• The rear panel only has so much space and the fact that for best results you need to to move the antenna around a bit, and possibly have a large metal case blocking most of the signal.  I guess you could add a four foot extender so the antenna could be moved around on the desk, but I suspect that by that time the costs won’t be too competitive, and whoever buys it would rather have taken that extra money, bought a USB WiFi, and pocketed the savings.

      • Dell desktop PCs that ship with wi-fi have simple whips that seem to do the job fairly well without an extender. Not saying it’s great, but it works.

        • That’s one of the issues though.  The slightest degradation slows your wireless speed down, it doesn’t matter what letter you’re using.  My wife used to be wired, and now she’s wireless.  I upgraded her to N for starters and then played with extending and getting the USB where it got the best signal.  Otherwise, copying files from my wired 1 gigabit port to her G WiFi was like waiting for a 56K modem connection.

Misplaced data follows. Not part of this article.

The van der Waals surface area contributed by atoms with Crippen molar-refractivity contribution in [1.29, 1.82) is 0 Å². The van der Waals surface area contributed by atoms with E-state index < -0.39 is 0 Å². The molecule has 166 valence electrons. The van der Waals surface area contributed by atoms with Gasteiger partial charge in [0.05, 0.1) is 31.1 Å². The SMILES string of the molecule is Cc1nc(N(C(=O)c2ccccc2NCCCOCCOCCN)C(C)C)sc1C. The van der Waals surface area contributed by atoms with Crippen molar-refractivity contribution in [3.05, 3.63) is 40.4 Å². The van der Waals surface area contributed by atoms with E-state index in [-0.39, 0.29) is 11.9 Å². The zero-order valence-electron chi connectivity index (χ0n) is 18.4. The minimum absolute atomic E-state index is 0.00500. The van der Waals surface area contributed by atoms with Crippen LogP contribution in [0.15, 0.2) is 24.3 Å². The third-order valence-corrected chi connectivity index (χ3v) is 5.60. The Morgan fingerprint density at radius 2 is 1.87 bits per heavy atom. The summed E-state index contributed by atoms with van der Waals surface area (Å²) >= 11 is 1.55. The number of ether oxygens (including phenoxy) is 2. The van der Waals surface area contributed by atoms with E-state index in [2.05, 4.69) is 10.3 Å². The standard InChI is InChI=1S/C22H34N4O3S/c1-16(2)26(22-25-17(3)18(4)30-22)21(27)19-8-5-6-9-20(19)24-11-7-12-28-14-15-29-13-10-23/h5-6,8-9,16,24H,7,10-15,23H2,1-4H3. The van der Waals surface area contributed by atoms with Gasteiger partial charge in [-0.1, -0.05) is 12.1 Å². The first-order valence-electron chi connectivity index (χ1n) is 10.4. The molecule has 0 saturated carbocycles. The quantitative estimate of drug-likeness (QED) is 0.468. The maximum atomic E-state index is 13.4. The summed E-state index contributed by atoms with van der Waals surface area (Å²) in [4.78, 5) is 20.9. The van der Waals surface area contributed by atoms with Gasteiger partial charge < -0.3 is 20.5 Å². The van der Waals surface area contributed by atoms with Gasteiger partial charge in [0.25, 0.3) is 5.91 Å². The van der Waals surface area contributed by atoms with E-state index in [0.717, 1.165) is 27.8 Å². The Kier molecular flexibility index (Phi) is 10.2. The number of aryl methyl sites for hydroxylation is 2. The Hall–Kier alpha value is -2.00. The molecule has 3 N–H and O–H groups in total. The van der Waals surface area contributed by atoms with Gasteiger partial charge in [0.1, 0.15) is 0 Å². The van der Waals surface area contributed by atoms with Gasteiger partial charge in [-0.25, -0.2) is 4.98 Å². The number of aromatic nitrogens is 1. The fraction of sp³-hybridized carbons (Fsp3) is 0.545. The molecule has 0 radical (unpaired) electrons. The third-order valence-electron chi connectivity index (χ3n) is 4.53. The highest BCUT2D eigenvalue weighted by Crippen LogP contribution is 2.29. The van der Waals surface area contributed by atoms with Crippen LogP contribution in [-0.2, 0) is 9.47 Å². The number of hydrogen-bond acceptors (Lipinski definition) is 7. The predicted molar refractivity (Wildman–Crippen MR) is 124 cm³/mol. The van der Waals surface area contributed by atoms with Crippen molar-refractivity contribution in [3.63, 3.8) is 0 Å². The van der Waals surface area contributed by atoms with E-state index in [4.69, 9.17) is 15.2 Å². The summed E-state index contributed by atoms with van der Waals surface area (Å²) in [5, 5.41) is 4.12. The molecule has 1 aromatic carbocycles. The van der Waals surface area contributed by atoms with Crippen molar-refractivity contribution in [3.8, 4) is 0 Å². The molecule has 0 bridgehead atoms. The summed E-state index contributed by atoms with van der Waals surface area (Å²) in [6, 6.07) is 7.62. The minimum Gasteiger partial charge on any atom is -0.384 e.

There can be quite a difference between working, working well, and working great.

          • Ruling out if it’s a channel issue (if on 3, go to 6 or 9, etc.), if the whip simply couldn’t grab a signal, then yeah the extender is definitely required.

          • My router already picks the best channel to use every time it gets reset.  Granted, it can still be an issue, but that’s why I use InSSIder and see what the other networks are around me, and if it looks crowded, I’ll reset and forget.  There’s really only three channels in the B/G spectrum that are interference free from each other anyway, which is a sad part of the specification.  I’m still running in compatibility mode here, but I’m thinking about making the N part all N, and the guest part G only.  It’s currently an open AP, but I’m thinking about making the N part WPA2 and leaving the G open.  My biggest worry was over my wife’s communication, but she uses VPN, so going over an open AP isn’t a big deal.